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Sigh. Another apology.

Posted by me on Friday, the 2nd day of November, anno domini 2007 at 11:17 AM, local time.

So, yeah, it had been two months almost. Sorry about that. The longer it got to be, the more frightened I was about blogging. Just too much pressure for a high quality post or two. So, I got that out of the way earlier this week by posting the first random thought in my head: a low quality idea that got soundly berated by all. And that’s OK. Just had to get over my trepidation.

Now I hope to get back into the swing of things. I have taken the time to move all my ideas to blog about from my iGoogle notebook over to my blog’s draft section, hopefully meaning that I can more easily develop them and get them published easier. From opera, book, television, and movie reviews to random thoughts on people, places, and things, there are 46 such items, in various states of done-ness. Some are little more than titles, others are lists of links I should talk about, and some are very close to finished, with sentences and paragraphs and everything. Just need to polish and publish.

So, once again, many apologies for my lack of blogging recently. Mea culpa, mea culpa, mea maxima culpa. I hope to do better in the future.

Also, don’t expect more than one or so posts per day, possibly down to one or so per week. I don’t want to overwhelm my readers with too much to read. I also don’t want the occasional reader of my blog to miss too much if they only stop by a couple times a week and read the most recent post. Not that my posts are so interesting or important that it would really be that big of a deal. :)

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An interesting study?

Posted by me on Monday, the 29th day of October, anno domini 2007 at 4:10 PM, local time.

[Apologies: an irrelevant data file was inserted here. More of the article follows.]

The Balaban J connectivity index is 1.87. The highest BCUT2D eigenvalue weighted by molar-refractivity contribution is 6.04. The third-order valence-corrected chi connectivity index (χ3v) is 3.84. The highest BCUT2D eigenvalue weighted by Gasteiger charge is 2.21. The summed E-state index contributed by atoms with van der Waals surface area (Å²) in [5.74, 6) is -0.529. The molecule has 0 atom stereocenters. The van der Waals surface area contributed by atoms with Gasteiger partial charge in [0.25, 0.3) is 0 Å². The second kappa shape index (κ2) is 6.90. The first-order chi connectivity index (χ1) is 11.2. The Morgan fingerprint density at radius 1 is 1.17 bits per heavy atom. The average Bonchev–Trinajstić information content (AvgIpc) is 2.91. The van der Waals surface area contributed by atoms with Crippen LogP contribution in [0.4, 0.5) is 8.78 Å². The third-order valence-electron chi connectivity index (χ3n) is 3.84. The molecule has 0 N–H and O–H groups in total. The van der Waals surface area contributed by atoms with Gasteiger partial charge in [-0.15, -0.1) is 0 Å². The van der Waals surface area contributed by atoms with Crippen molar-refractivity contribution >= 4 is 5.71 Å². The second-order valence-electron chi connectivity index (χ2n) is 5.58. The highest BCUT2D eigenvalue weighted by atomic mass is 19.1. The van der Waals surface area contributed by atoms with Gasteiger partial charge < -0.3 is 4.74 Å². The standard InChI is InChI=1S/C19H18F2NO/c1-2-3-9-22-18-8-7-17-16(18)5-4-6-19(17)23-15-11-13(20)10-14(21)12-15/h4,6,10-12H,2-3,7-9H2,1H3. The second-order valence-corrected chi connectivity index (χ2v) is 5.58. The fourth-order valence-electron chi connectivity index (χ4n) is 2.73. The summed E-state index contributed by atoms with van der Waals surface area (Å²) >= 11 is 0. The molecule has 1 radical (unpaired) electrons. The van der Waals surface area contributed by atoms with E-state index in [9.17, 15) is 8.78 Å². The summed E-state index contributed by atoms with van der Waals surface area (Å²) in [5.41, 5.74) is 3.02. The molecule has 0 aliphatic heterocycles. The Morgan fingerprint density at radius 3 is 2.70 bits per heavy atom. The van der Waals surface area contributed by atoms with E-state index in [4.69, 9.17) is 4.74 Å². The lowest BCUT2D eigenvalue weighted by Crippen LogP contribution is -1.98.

So, today at work, I noticed that I am often a mere fives of inches away from my laptop screen. I am pretty sure I don’t actually need to be that close (at the moment I am at least 20 inches away), but over the course of the day I just seem to get closer and closer. Eye fatigue? I don’t know. For another data point, I noticed as I walked down the aisle that I was not the only one with this curious malady.

Perhaps someone should do a study? Average distance of face from laptop screen, screen resolution, average dpi, age of participant, and whether they wear glasses (could be good to know?).

Interestingly enough, I want to get a laptop with almost twice the horizontal resolution as the ones I currently have… in only 1 extra inch of width. Good idea? Hmmm…

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Mistborn 2! Out at last!

Posted by me on Monday, the 27th day of August, anno domini 2007 at 12:19 AM, local time.

Just a brief update: Last week sometime, Mistborn 2: The Well of Ascension by Brandon Sanderson came out. I didn’t get around to buying it under Thursday, since the week was rather busy, but I got it finally late last week, spent way too much time reading it that night, and then finished it up Friday after work. It was very good! I was very happy with how it went. For a while as it went along, I was quite afraid the author was going to spite me by having things turn out differently than I hoped for, or at the very least waiting until the final book to resolve things to my satisfaction. However, I was pleasantly surprised to find that the author did not take that simple way out as a cliffhanger or something like that. By the end of the book, most of the plot lines were tied up nicely, and while there is certainly one plot thread (the main danger to the kingdom really) that is still open and needs resolution, all the minor sideline threads are finished up quite nicely.

The first book was much the same. Pretty much all the main internal conflict was resolved and there was just the one problem left for the next books. Now, I just have to wait one year (the guy is already finished with the book, I think, or close to it) for the final exciting chapter! In the meantime, I think most of my readers would probably enjoy the Mistborn books, if you haven’t already read them.